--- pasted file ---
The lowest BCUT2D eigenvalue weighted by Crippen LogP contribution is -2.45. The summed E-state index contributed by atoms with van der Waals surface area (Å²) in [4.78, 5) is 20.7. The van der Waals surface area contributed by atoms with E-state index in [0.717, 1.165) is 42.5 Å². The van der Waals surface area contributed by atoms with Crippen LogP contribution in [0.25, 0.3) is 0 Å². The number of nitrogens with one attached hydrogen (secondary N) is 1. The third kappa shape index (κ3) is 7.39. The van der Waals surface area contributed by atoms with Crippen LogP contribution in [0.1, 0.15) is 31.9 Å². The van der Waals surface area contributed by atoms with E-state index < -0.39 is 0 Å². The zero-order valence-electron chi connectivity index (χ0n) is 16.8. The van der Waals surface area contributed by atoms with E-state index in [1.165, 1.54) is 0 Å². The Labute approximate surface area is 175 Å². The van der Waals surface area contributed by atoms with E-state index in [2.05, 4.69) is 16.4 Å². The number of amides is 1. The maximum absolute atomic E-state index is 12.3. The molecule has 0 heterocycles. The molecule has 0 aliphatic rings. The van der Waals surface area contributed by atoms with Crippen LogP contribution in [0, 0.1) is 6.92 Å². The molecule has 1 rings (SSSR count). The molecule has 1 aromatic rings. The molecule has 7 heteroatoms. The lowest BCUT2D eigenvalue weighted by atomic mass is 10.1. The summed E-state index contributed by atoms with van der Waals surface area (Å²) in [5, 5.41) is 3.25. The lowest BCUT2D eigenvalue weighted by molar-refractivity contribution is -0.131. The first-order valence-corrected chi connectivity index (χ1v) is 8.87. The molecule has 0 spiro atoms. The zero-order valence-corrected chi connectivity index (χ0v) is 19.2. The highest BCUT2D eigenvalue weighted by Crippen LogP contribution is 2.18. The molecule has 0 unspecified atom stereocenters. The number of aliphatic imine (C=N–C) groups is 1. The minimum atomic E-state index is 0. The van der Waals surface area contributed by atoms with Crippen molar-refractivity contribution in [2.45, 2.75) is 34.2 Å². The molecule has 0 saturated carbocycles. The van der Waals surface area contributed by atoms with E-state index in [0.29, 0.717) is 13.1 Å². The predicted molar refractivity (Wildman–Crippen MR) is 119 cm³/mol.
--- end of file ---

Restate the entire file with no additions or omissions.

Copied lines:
The lowest BCUT2D eigenvalue weighted by Crippen LogP contribution is -2.45. The summed E-state index contributed by atoms with van der Waals surface area (Å²) in [4.78, 5) is 20.7. The van der Waals surface area contributed by atoms with E-state index in [0.717, 1.165) is 42.5 Å². The van der Waals surface area contributed by atoms with Crippen LogP contribution in [0.25, 0.3) is 0 Å². The number of nitrogens with one attached hydrogen (secondary N) is 1. The third kappa shape index (κ3) is 7.39. The van der Waals surface area contributed by atoms with Crippen LogP contribution in [0.1, 0.15) is 31.9 Å². The van der Waals surface area contributed by atoms with E-state index < -0.39 is 0 Å². The zero-order valence-electron chi connectivity index (χ0n) is 16.8. The van der Waals surface area contributed by atoms with E-state index in [1.165, 1.54) is 0 Å². The Labute approximate surface area is 175 Å². The van der Waals surface area contributed by atoms with E-state index in [2.05, 4.69) is 16.4 Å². The number of amides is 1. The maximum absolute atomic E-state index is 12.3. The molecule has 0 heterocycles. The molecule has 0 aliphatic rings. The van der Waals surface area contributed by atoms with Crippen LogP contribution in [0, 0.1) is 6.92 Å². The molecule has 1 rings (SSSR count). The molecule has 1 aromatic rings. The molecule has 7 heteroatoms. The lowest BCUT2D eigenvalue weighted by atomic mass is 10.1. The summed E-state index contributed by atoms with van der Waals surface area (Å²) in [5, 5.41) is 3.25. The lowest BCUT2D eigenvalue weighted by molar-refractivity contribution is -0.131. The first-order valence-corrected chi connectivity index (χ1v) is 8.87. The molecule has 0 spiro atoms. The zero-order valence-corrected chi connectivity index (χ0v) is 19.2. The highest BCUT2D eigenvalue weighted by Crippen LogP contribution is 2.18. The molecule has 0 unspecified atom stereocenters. The number of aliphatic imine (C=N–C) groups is 1. The minimum atomic E-state index is 0. The van der Waals surface area contributed by atoms with Crippen molar-refractivity contribution in [2.45, 2.75) is 34.2 Å². The molecule has 0 saturated carbocycles. The van der Waals surface area contributed by atoms with E-state index in [0.29, 0.717) is 13.1 Å². The predicted molar refractivity (Wildman–Crippen MR) is 119 cm³/mol.